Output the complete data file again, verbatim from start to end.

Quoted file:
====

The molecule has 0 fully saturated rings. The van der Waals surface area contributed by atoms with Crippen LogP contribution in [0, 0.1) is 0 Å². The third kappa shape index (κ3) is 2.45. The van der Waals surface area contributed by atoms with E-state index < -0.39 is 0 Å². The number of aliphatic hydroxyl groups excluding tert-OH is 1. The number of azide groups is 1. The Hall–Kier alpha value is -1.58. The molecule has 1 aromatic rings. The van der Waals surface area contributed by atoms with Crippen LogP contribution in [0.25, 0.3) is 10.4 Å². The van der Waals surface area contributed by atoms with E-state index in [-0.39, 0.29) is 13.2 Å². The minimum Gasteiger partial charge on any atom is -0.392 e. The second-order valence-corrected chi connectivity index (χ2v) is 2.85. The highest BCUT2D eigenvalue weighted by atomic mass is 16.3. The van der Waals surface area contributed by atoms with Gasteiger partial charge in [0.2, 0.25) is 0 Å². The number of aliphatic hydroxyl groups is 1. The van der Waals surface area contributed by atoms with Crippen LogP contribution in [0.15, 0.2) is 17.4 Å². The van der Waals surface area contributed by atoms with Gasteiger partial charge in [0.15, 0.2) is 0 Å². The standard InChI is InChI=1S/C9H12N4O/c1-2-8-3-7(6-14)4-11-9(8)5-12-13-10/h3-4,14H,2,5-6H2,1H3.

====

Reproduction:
The molecule has 0 fully saturated rings. The van der Waals surface area contributed by atoms with Crippen LogP contribution in [0, 0.1) is 0 Å². The third kappa shape index (κ3) is 2.45. The van der Waals surface area contributed by atoms with E-state index < -0.39 is 0 Å². The number of aliphatic hydroxyl groups excluding tert-OH is 1. The number of azide groups is 1. The Hall–Kier alpha value is -1.58. The molecule has 1 aromatic rings. The van der Waals surface area contributed by atoms with Crippen LogP contribution in [0.25, 0.3) is 10.4 Å². The van der Waals surface area contributed by atoms with E-state index in [-0.39, 0.29) is 13.2 Å². The minimum Gasteiger partial charge on any atom is -0.392 e. The second-order valence-corrected chi connectivity index (χ2v) is 2.85. The highest BCUT2D eigenvalue weighted by atomic mass is 16.3. The van der Waals surface area contributed by atoms with Gasteiger partial charge in [0.2, 0.25) is 0 Å². The number of aliphatic hydroxyl groups is 1. The van der Waals surface area contributed by atoms with Crippen LogP contribution in [0.15, 0.2) is 17.4 Å². The van der Waals surface area contributed by atoms with Gasteiger partial charge in [0.15, 0.2) is 0 Å². The standard InChI is InChI=1S/C9H12N4O/c1-2-8-3-7(6-14)4-11-9(8)5-12-13-10/h3-4,14H,2,5-6H2,1H3.